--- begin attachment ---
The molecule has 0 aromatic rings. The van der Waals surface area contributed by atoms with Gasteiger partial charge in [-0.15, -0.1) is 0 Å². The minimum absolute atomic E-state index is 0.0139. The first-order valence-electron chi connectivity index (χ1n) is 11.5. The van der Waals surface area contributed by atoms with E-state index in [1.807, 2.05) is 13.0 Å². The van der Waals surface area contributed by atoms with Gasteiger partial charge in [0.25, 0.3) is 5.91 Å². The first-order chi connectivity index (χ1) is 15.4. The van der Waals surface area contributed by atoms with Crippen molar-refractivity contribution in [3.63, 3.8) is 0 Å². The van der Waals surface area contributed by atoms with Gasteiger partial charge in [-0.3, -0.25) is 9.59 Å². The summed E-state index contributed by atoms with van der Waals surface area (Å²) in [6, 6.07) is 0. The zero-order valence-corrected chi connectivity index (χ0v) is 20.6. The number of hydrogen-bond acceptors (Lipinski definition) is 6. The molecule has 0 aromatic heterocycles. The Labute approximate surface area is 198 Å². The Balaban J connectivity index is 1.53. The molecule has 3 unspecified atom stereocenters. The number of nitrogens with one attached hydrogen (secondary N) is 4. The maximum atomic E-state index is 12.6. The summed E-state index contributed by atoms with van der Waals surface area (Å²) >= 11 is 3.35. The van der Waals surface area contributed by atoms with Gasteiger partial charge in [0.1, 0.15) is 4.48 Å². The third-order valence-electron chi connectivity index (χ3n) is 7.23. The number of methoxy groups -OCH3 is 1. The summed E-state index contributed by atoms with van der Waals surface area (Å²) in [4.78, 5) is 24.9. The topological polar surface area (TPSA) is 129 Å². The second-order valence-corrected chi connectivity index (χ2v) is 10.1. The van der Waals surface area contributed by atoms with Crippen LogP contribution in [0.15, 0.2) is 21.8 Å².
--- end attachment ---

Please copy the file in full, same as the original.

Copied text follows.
The molecule has 0 aromatic rings. The van der Waals surface area contributed by atoms with Gasteiger partial charge in [-0.15, -0.1) is 0 Å². The minimum absolute atomic E-state index is 0.0139. The first-order valence-electron chi connectivity index (χ1n) is 11.5. The van der Waals surface area contributed by atoms with E-state index in [1.807, 2.05) is 13.0 Å². The van der Waals surface area contributed by atoms with Gasteiger partial charge in [0.25, 0.3) is 5.91 Å². The first-order chi connectivity index (χ1) is 15.4. The van der Waals surface area contributed by atoms with Crippen molar-refractivity contribution in [3.63, 3.8) is 0 Å². The van der Waals surface area contributed by atoms with Gasteiger partial charge in [-0.3, -0.25) is 9.59 Å². The summed E-state index contributed by atoms with van der Waals surface area (Å²) in [6, 6.07) is 0. The zero-order valence-corrected chi connectivity index (χ0v) is 20.6. The number of hydrogen-bond acceptors (Lipinski definition) is 6. The molecule has 0 aromatic heterocycles. The Labute approximate surface area is 198 Å². The Balaban J connectivity index is 1.53. The molecule has 3 unspecified atom stereocenters. The number of nitrogens with one attached hydrogen (secondary N) is 4. The maximum atomic E-state index is 12.6. The summed E-state index contributed by atoms with van der Waals surface area (Å²) >= 11 is 3.35. The van der Waals surface area contributed by atoms with Gasteiger partial charge in [0.1, 0.15) is 4.48 Å². The third-order valence-electron chi connectivity index (χ3n) is 7.23. The number of methoxy groups -OCH3 is 1. The summed E-state index contributed by atoms with van der Waals surface area (Å²) in [4.78, 5) is 24.9. The topological polar surface area (TPSA) is 129 Å². The second-order valence-corrected chi connectivity index (χ2v) is 10.1. The van der Waals surface area contributed by atoms with Crippen LogP contribution in [0.15, 0.2) is 21.8 Å².